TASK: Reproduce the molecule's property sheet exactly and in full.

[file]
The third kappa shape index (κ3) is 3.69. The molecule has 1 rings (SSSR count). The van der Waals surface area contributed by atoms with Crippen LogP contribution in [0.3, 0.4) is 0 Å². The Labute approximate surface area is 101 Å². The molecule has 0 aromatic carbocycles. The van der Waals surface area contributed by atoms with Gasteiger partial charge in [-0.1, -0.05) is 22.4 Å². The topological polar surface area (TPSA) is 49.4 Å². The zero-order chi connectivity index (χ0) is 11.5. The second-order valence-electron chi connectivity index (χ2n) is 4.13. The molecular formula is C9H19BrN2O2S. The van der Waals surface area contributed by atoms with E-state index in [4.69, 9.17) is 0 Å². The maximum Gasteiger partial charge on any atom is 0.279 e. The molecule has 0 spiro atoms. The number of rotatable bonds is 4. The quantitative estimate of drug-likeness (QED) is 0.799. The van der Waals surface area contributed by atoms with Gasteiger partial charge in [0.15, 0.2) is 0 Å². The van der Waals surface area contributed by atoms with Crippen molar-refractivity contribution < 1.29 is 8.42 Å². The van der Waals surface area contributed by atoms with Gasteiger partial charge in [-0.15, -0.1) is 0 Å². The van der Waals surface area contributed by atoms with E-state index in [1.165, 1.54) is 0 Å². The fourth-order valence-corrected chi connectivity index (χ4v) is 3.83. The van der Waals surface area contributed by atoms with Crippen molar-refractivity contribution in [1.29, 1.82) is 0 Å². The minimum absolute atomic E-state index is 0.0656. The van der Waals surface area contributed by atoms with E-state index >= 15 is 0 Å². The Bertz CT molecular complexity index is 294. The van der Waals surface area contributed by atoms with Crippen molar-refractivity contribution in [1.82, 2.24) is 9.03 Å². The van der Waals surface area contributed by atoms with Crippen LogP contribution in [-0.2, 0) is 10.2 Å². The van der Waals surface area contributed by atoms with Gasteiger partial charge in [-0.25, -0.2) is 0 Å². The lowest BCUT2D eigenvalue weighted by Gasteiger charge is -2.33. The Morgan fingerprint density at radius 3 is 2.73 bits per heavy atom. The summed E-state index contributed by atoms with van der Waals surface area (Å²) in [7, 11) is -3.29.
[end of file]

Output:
The third kappa shape index (κ3) is 3.69. The molecule has 1 rings (SSSR count). The van der Waals surface area contributed by atoms with Crippen LogP contribution in [0.3, 0.4) is 0 Å². The Labute approximate surface area is 101 Å². The molecule has 0 aromatic carbocycles. The van der Waals surface area contributed by atoms with Gasteiger partial charge in [-0.1, -0.05) is 22.4 Å². The topological polar surface area (TPSA) is 49.4 Å². The zero-order chi connectivity index (χ0) is 11.5. The second-order valence-electron chi connectivity index (χ2n) is 4.13. The molecular formula is C9H19BrN2O2S. The van der Waals surface area contributed by atoms with E-state index in [4.69, 9.17) is 0 Å². The maximum Gasteiger partial charge on any atom is 0.279 e. The molecule has 0 spiro atoms. The number of rotatable bonds is 4. The quantitative estimate of drug-likeness (QED) is 0.799. The van der Waals surface area contributed by atoms with Gasteiger partial charge in [0.15, 0.2) is 0 Å². The van der Waals surface area contributed by atoms with Crippen molar-refractivity contribution < 1.29 is 8.42 Å². The van der Waals surface area contributed by atoms with Gasteiger partial charge in [-0.15, -0.1) is 0 Å². The van der Waals surface area contributed by atoms with E-state index in [1.165, 1.54) is 0 Å². The fourth-order valence-corrected chi connectivity index (χ4v) is 3.83. The van der Waals surface area contributed by atoms with Crippen molar-refractivity contribution in [1.29, 1.82) is 0 Å². The minimum absolute atomic E-state index is 0.0656. The van der Waals surface area contributed by atoms with E-state index >= 15 is 0 Å². The Bertz CT molecular complexity index is 294. The van der Waals surface area contributed by atoms with Crippen molar-refractivity contribution in [1.82, 2.24) is 9.03 Å². The van der Waals surface area contributed by atoms with Crippen LogP contribution in [-0.2, 0) is 10.2 Å². The van der Waals surface area contributed by atoms with Gasteiger partial charge in [-0.25, -0.2) is 0 Å². The lowest BCUT2D eigenvalue weighted by Gasteiger charge is -2.33. The Morgan fingerprint density at radius 3 is 2.73 bits per heavy atom. The summed E-state index contributed by atoms with van der Waals surface area (Å²) in [7, 11) is -3.29.